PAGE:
The first house is a simple ranch, about 1,600 square feet. The current owners renovated when they first bought the house, and weren't keen on tearing out all of their work to make the renovations happen. So other than expanding one of the original bedrooms for use as a dining room, the original interior was left untouched. A new master suite, large outdoor living area, and garage are added out back, and a large front porch will be a great place to watch the neighbors go by. In the new second floor, two bedroom suites are on either side of a large playroom, and there's even room for some future expansion over the new garage.(For "After" Pictures of this house, CLICK HERE)

The second house is a similar unassuming ranch house. The existing interior was in need of updates, but since there was a little more square footage, we were able to keep the existing footprint. Two of the original bedrooms and the original master bath were gutted on the main floor--combined into a modern suite with a proper master bath and walk in closets. A few walls were felled in the rear of the house, allowing a large redesigned kitchen to open up to the family room. Upstairs, the kids will enjoy large bedrooms, walk in closets, and share a large compartmented bath. From the street, the steeper roof and dormers give the old ranch a cottage appearance.

The final house is the oldest of the three...a cute shingled cottage on the edge of a fine neighborhood of classic old homes. Tired and somewhat neglected, the old gal is in need of more space and some TLC. The interior will be gutted, the rabbit warren of small rooms giving way to an open floor plan that will feel much larger than it is. A new master suite and laundry room will be added at the rear, and upstairs two bedrooms will share a hall bath, and a large media room will overlook the back yard. The swooping roofline keeps the cottage character of the neighborhood and creates a larger front porch.

Do you have a favorite? Weigh in here! And stay tuned for more photos as work gets underway.

Thursday, October 25, 2012

TV and Movie Houses: The Golden Girls

One of my favorite all-time TV shows is The Golden Girls--the story of four ladies sharing a house, and a lot of laughs,  in Miami. NBC ran the show from 1985 til 1992 and while skeptics initially thought America wouldn't tune in to see a show about older women, it was in the top 10 for six of its seven seasons and won numerous Emmys. The show tackled some tough issues--from the (then relatively new) AIDS crisis, to the Cold War (which was just ending as the show began).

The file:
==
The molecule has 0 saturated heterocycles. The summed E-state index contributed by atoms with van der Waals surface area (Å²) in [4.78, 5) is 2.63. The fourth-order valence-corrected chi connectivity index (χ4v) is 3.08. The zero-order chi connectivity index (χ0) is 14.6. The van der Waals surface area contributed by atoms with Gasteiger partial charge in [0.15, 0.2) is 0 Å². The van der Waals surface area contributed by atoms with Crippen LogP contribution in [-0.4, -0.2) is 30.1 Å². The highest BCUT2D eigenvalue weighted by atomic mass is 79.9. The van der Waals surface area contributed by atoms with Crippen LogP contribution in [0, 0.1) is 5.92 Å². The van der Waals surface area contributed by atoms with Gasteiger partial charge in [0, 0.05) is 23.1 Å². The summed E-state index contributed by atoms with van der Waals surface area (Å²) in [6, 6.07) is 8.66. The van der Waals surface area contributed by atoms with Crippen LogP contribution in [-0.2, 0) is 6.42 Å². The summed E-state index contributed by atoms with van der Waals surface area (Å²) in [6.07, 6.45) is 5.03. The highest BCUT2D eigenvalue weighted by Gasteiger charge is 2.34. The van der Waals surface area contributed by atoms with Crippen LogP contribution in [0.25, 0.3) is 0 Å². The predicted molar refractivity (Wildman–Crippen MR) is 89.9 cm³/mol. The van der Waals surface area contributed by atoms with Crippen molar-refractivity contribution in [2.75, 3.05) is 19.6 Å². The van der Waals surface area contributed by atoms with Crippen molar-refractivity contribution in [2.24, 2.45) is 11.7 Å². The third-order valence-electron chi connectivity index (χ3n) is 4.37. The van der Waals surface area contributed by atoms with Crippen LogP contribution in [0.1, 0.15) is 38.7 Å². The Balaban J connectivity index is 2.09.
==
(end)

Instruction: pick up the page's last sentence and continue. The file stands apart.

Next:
Sadly, of the four main characters, only Betty White is still with us. Each of the four women, in real life and in character, are fascinating and I could go on about them for pages. But, this being a design blog, I'll instead tackle the silent fifth star of the show--the Golden Girls' house. From the pilot episode, the house was an integral part of many plotlines. There were episodes that centered around the leaking roof, the garage renovation, the bathroom remodel, unsolicited offers to purchase it, and neighborly disputes over felled trees.

The exterior of the house is typical of the sort of ranch house that might have been built in Florida or California during the 70's--a long, rambling thing with a low pitched roof and a vaguely Polynesian flavor. While Blanche, Dorothy, Rose, and Sophia were said to live at 6151 Richmond Street in Miami, the REAL house used for the exterior shots is located at 245 N Saltair Ave in Brentwood, California.
Blanche owns the house for most of the series (in a later episode, she retitles the house in ALL of their names to avoid bureaucracy regarding tenants), having lived there with her late husband George. We know most of the furniture and decorating decisions were hers, because the house looks virtually the same during the pilot episode as it does throughout the show.
In one memorable scene, Blanche returns home with one of her many gentleman callers and trips the newly installed burglar alarm. Rose, who has been traumatized by an earlier robbery, fires a shot into the living room, ruining a cloisonne style vase that sat by the front door. Rose apologizes, pointing out that "At least I didn't shoot Lester!" but Blanche retorts "I'd rather you shot Lester!" while Sophia hides fragments of the vase in a potted plant to prevent Blanche repairing it.